Wednesday, April 16, 2008

Politics and Olympics

Well, they've always gone together. Check this.

Of particular interest, most are from the New Republic link above:

  • National boycotts began in earnest at the 1956 Australian Olympics. The games began shortly after the 1956 Hungarian uprising and subsequent invasion by Soviet forces. These tensions spilled into the open with a violent confrontation between the Hungarian and Soviet water polo teams, which ended with a Hungarian victory and a bloodied eye for Hungarian Ervin Zador (pictured). Forty five members of the Hungarian team defected to the West after the games ended. Protesting the invasion, The Netherlands, Spain, and Switzerland refused to attend. That same year, Egypt, Iraq, and Lebanon boycotted over the Suez Crisis, while The People's Republic of China did not participate after the IOC allowed Taiwan to compete (under the name "Formosa").
  • Beginning in 1964, South Africa was banned from the games due to its refusal to abandon apartheid law. The nation did not return to the Olympics until 1992, one year after the repeal of all apartheid laws. In 1976, many African nations boycotted the games after New Zealand--which had agreed to play rugby with the South African team in an unrelated competition--was admitted to the games.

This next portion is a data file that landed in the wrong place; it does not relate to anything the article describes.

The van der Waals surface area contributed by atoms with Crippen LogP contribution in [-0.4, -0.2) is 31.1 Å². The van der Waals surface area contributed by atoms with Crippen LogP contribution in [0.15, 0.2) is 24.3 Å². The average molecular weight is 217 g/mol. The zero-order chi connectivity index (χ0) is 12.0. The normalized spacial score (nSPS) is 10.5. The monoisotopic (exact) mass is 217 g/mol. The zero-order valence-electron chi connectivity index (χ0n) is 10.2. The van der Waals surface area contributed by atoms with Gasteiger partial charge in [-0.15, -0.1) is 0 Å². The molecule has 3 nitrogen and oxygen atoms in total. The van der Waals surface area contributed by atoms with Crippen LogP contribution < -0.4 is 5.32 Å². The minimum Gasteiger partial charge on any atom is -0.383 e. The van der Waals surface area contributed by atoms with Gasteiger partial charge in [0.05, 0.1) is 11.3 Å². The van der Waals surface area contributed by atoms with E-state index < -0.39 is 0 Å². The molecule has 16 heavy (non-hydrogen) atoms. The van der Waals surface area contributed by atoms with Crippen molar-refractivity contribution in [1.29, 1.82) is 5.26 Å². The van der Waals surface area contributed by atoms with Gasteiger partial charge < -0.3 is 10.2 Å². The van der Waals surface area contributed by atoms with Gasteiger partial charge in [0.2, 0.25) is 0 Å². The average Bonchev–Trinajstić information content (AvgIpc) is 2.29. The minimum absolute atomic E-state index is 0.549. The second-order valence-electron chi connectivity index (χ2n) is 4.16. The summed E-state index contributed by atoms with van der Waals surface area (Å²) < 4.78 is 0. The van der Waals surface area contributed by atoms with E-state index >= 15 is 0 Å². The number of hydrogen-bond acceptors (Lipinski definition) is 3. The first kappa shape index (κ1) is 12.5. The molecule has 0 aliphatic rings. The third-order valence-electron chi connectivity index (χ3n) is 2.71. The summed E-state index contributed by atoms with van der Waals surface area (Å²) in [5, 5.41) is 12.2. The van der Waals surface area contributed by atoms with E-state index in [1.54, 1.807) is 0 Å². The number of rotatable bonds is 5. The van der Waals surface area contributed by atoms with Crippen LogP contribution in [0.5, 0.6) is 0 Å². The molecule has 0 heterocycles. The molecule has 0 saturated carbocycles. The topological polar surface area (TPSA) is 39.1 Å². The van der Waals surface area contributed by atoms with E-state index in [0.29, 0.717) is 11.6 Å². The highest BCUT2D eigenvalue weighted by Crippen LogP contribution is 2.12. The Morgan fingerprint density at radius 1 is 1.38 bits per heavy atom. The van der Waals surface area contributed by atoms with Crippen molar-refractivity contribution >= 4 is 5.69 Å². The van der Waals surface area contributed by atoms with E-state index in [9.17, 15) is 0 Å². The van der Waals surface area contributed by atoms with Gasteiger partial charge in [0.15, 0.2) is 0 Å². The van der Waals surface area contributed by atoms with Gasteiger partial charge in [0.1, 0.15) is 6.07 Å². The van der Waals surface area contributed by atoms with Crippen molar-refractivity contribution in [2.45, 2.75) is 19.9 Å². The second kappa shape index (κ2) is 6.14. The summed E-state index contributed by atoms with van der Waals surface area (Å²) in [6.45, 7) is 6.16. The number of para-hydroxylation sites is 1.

• India did not play cricket with South Africa between '70-'91 when the ICC suspended it over its apartheid policy. This is not related to Olympics, but a good reminder to those who support China, at least in India.
  • In 1984, a group of 14 socialist nations, led by the USSR, boycotted the Los Angeles Olympics. The Soviets officially cited "chauvinistic sentiments and an anti-Soviet hysteria being whipped up in the United States," but it was widely viewed as retribution for the 1980 boycott.[I would like to see what our comrades wrote in defense of Soviet Union then.]
  • Again, not related to Olympics, but it is worth remembering that cricket games were suspended after the Parliament attack in Delhi and resumed once the politicians gave a go ahead. That excludes scores of sadbhavna, bhaichara matches held between Indian and Pakistan or Bangladesh in different sports.

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